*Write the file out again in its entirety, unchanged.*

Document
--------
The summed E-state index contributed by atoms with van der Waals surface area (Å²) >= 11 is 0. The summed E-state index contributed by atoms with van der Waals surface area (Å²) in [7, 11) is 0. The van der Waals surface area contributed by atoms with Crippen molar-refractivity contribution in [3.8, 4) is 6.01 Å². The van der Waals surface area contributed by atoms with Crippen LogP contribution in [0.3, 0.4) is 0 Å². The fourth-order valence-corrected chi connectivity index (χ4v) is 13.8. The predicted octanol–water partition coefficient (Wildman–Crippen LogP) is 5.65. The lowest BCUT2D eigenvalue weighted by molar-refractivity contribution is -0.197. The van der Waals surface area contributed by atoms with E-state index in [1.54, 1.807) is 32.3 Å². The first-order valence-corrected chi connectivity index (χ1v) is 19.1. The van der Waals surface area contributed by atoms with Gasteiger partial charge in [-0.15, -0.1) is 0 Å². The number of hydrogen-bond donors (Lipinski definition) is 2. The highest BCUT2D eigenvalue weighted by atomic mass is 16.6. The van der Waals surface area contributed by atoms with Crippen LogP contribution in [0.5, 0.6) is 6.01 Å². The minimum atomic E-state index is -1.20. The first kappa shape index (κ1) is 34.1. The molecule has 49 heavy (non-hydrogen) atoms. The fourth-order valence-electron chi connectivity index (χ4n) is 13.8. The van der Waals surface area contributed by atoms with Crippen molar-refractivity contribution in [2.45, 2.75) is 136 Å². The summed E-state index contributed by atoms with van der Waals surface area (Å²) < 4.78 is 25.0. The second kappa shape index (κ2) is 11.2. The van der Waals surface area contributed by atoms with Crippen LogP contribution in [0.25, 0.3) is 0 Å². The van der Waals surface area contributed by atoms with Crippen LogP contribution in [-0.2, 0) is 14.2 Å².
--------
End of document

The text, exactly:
The summed E-state index contributed by atoms with van der Waals surface area (Å²) >= 11 is 0. The summed E-state index contributed by atoms with van der Waals surface area (Å²) in [7, 11) is 0. The van der Waals surface area contributed by atoms with Crippen molar-refractivity contribution in [3.8, 4) is 6.01 Å². The van der Waals surface area contributed by atoms with Crippen LogP contribution in [0.3, 0.4) is 0 Å². The fourth-order valence-corrected chi connectivity index (χ4v) is 13.8. The predicted octanol–water partition coefficient (Wildman–Crippen LogP) is 5.65. The lowest BCUT2D eigenvalue weighted by molar-refractivity contribution is -0.197. The van der Waals surface area contributed by atoms with E-state index in [1.54, 1.807) is 32.3 Å². The first-order valence-corrected chi connectivity index (χ1v) is 19.1. The van der Waals surface area contributed by atoms with Gasteiger partial charge in [-0.15, -0.1) is 0 Å². The number of hydrogen-bond donors (Lipinski definition) is 2. The highest BCUT2D eigenvalue weighted by atomic mass is 16.6. The van der Waals surface area contributed by atoms with Crippen LogP contribution in [0.5, 0.6) is 6.01 Å². The minimum atomic E-state index is -1.20. The first kappa shape index (κ1) is 34.1. The molecule has 49 heavy (non-hydrogen) atoms. The fourth-order valence-electron chi connectivity index (χ4n) is 13.8. The van der Waals surface area contributed by atoms with Crippen molar-refractivity contribution in [2.45, 2.75) is 136 Å². The summed E-state index contributed by atoms with van der Waals surface area (Å²) < 4.78 is 25.0. The second kappa shape index (κ2) is 11.2. The van der Waals surface area contributed by atoms with Crippen LogP contribution in [0.25, 0.3) is 0 Å². The van der Waals surface area contributed by atoms with Crippen LogP contribution in [-0.2, 0) is 14.2 Å².